IA – Yes, that happens very often. It’s great if we can get good translators to commit with our important projects. I work with a particular client who likes to interview the translators himself and only works with the same three translators per language. This works very well for us if the translators agree.

Sometimes we have a good experience working with a translator and just keep assigning jobs from the same project to that person. It’s an informal way to engage them in a project. I think this happens more often than the first case.

TCZ – You worked as a translator before “changing sides,” I mean, becoming a PM, right?

IA – I did, yes.

TCZ – Could you share a few lessons you learned as a translator that you use at your new job (preferably those that might be relevant to translation buyers)?

IA – Most definitely. Many project managers are former translators, and a lot of them still work and consider themselves translators. This is key at a translation agency. I don’t think I would be as good at coordinating translation projects if I hadn’t been a translator myself. I know it’s impossible to deliver a high quality translation of a 20-page scanned contract in 24 hours. I understand there’s this thing called “time zones,” and I can’t expect an editor from Russia to respond to my urgent request at 3 PM Pacific time.

You might imagine these are obvious assumptions, but they are not. It’s important to know how the translator’s mind works!

TCZ – I see. An analogy just came to my mind: my sister is an orthodontist, and I just realized I have no idea of what’s feasible or what’s utopia in her area, or what results to expect from different braces or techniques… I can’t even predict how long it takes her to fix someone’s smile. It’s very common for clients to come to you (and to me, too) without basic knowledge about our field. Do you think it’s part of your job to educate them?

IA – Absolutely. Clients come to us looking for a service and we are happy to provide that service, but translation is not as straightforward as buying a product in a shop. Not all clients know what their needs are when they look for a translation company. That’s when we need to step in and develop a translation and/or localization plan.

Even though I don’t understand how my orthodontist fixed my teeth, I know what he did and why. Not all clients need to know the “how.” So there are basically different levels of understanding required by different clients. If I think clients need further understanding of the process (or if they ask for it), I’m happy to share that information with them.

TCZ – What quick tip could you give other PMs for improving their relationship with translators?

IA – Always provide very clear instructions to your translators. There is a lot of tension going on during a translation project, so communication must be clear.

TCZ – And what quick tip could you give other PMs for improving their relationship with clients?

IA – Be honest with your client from the very beginning. Clients are more flexible and understanding than people imagine, and they appreciate honesty. And try to go the extra mile. It pays off!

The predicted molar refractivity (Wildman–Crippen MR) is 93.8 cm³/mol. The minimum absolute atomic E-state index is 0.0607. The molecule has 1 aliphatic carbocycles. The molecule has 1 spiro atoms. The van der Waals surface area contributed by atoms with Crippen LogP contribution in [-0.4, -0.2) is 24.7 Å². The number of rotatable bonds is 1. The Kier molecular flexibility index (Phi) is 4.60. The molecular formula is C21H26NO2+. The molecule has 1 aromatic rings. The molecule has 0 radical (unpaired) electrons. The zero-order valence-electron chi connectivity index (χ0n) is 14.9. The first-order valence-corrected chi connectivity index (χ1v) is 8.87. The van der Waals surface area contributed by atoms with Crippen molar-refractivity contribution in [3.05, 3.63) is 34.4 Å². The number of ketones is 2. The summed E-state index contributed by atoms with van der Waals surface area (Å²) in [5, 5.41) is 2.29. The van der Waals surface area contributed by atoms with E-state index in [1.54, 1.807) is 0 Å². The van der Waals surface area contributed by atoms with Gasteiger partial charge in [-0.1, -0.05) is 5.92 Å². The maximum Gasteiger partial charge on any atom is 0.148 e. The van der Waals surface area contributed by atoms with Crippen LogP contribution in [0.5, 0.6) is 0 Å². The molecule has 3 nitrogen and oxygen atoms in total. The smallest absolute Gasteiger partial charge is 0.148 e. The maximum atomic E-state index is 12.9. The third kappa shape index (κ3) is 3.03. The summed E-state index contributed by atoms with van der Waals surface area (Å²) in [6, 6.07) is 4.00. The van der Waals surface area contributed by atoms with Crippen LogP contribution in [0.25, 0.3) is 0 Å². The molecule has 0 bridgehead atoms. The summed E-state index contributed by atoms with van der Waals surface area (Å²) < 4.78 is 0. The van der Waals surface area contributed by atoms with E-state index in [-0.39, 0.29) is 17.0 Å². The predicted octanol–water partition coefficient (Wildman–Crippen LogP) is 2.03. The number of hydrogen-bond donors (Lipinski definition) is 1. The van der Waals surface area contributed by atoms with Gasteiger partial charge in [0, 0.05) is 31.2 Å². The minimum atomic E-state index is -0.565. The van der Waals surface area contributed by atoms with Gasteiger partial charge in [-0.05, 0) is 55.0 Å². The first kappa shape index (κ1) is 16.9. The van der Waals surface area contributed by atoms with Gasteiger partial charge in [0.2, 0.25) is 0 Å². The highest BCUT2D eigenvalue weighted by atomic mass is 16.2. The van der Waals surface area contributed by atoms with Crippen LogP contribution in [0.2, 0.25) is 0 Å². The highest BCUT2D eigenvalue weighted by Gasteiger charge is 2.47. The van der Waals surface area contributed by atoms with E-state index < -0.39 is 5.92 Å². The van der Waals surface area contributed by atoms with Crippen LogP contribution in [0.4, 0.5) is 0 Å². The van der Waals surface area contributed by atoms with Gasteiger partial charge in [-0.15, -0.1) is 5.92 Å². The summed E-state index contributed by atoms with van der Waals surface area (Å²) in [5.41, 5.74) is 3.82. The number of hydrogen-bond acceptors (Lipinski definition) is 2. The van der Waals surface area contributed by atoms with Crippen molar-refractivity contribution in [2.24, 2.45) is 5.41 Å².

TCZ – Now, to wrap up, would you share a quick tip for clients when dealing with PMs?

IA – The more information, the better. Send reference materials along with the text to be translated. They will help PMs and translators do a better job. And try to send all instructions and requirements before the translation process starts. Changes along the way will cost more time and money.

TCZ – Thank you so much for helping me launch this interview section for the blog, Izabel!

IA – It was my pleasure!

Cost-based or accreditation-based procurement?

All that is related to public or civil service tends to be regarded in an extremely favorable light in Brazil. Civil servants are well paid, with salaries that are often higher than in the private sector, and they are always paid on time. There is even a new term in Brazilian Portuguese to refer to people who have turned the entire process of applying for a job with the government into an occupation. They are not merely candidates; they are concurseiros. This is not at all surprising in a country where a few “lucky” public officials are paid super-salaries of over R$300,000 per month – way more than a Supreme Court Justice.

Therefore, a contract with the government is coveted by all kinds of companies in a number of different industries, including the translation and interpretation industry. The thought of signing a huge contract that will keep a lot of people busy for a long time is indeed extremely appealing. Many translators work as freelancers and must tackle hunting for new jobs on a daily basis, but closing a deal with the government would make all that just go away. If translators found security in a government contract, they would not have to worry about marketing their services or prospecting clients. With the 2013 Confederations Cup and the 2014 World Cup just around the corner, there are huge expectations for new business opportunities here and everyone is dying for a piece of that cake.

One of the major problems, as TNC explained, is that the lowest price is almost always the key factor that will define a government procurement process. Her post lists several reasons why this is a bad idea, and I can think of a few others to complement her thoughts. The red tape involved in the process is one of them reasons – and it’s not for the faint-hearted. It could take months for companies to be paid for services rendered, and they in turn take months to pay translators as well. No self-respecting translator would submit to such demeaning conditions, and many drop out of the project midway because they have found something better to do. In this situation many contractors will just shamelessly feed their material into free automatic translation software and deliver the sub-standard results to their client. Finally, since accountability seems to be a foreign concept to many people in this country, government agencies end up paying for a service they do not ultimately get.